Articles Tagged with Broward domestic violence defense

Questions about the mutual combat defense in Florida domestic violence cases arose recently when video surfaced of UFC President Dana White slapping his wife, Anne, at a night club in Mexico on New Year’s Eve – after she slapped him.Broward domestic violence lawyer

The TMZ video showed the couple in a verbal altercation that turned physical, with Dana pushing Anne’s hand, Anne slapping Dana in the face, and Dana then slapping Anne twice in her face. The two continued to physically struggle with each other until they were separated by third parties. Both released statements after the fact saying nothing like this had ever happened before, they’d both been drinking too much alcohol, and were eager to move on.

Some have called for Dana’s resignation from his prominent public position, while certain media outlets and individual anchors have been criticized for “being soft” or “muted” in their reporting of the incident. But whatever professional consequences there are for what happened, few people are talking about criminal penalties for either spouse. Although domestic violence is illegal in Mexico, it’s unlikely authorities there will issue a warrant and demand extradition of either party here, considering no one was seriously hurt and both parties were aggressive toward each other.

If this same incident had occurred in Florida – and with video evidence, no less – it’s unlikely neither party would walk away with zero consequences. Still, some have asked whether the mutual combat defense may apply.

Florida Law Expressly Discourages Dual Arrests for Domestic Violence

Although both people involved in a Florida domestic violence case can be arrested for the same incident, F.S. 741.29(4)(b) strongly discourages dual arrests (where both parties are arrested for domestic violence). Instead, as our Fort Lauderdale domestic violence defense lawyers can explain, officers who believe two or more persons may have committed a misdemeanor or felony act of domestic violence are urged to identify the primary aggressor. Even if both people hit each other, the officer is supposed to figure out (usually after the fact, based on he-said-she-said statements) who was more at-fault.

Arrest is the preferred response – for the “primary aggressor” only. If the other person “acts in a reasonable manner to protect or defend oneself or another family or household member from domestic violence,” they should not be arrested. Continue reading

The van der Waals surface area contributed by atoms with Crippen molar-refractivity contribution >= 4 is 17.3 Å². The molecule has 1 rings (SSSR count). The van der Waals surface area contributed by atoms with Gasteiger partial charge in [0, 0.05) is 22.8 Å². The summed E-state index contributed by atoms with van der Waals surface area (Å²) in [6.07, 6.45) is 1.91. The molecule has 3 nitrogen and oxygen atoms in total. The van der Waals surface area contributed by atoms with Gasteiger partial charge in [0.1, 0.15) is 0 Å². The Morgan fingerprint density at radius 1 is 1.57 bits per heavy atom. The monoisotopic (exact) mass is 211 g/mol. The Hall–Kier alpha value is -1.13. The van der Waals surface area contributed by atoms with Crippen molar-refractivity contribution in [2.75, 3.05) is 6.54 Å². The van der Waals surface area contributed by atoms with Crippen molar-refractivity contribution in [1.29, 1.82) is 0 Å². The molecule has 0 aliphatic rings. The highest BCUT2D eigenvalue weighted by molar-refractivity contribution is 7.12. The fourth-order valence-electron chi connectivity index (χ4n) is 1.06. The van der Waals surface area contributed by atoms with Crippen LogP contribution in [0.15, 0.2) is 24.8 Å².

If you are arrested in a Broward domestic violence case, you may be wondering what evidence the state might use against you.Fort Lauderdale domestic violence

As experienced Fort Lauderdale criminal defense attorneys, we know at the outset exactly the sorts of things prosecutors are going to be deep diving for to make their case.

Just like in any Florida criminal case, the burden of proof rests with the prosecution to prove in court that a crime was committed and that the accused is guilty of it. They are held to the highest standard of proof, which is beyond a reasonable doubt. Despite this, they have a fairly good conviction rate for domestic violence cases. According to one study by the Bureau of Justice Statistics, domestic violence sexual assault defendants are more likely to be prosecuted (89 percent) than non-domestic sexual assault defendants (73 percent). Domestic violence defendants were as likely to be prosecuted (66 percent) as non-domestic assault defendants (67 percent), but their conviction rates are substantially higher (87 percent versus 78 percent).

Elements of a Florida Domestic Violence Charge

If you’re facing a charges under F.S. 784.03 (battery and felony battery)¬†what the prosecution basically has to show is:

  • The defendant actually and intentionally struck the other person against that person’s will.
  • The defendant intentionally caused bodily harm to another person.

If the prosecution is trying to prove a domestic violence crime specifically under F.S. 741.28, they will need to show the basic elements of the underlying crime (which can include assault, aggravated assault, battery, aggravated battery, sexual assault, sexual battery, stalking, aggravated stalking, kidnapping, false imprisonment or any criminal offense relating to physical injury) AND that the target was a family or household member. A family or household member can mean a spouse, people related to you by blood or marriage, people who reside together as if they are a family (or who have in the past), or someone with whom you share a child. Unless you share a child together, domestic violence can only be established if the defendant and accuser currently live together as a family or had in the past. Continue reading

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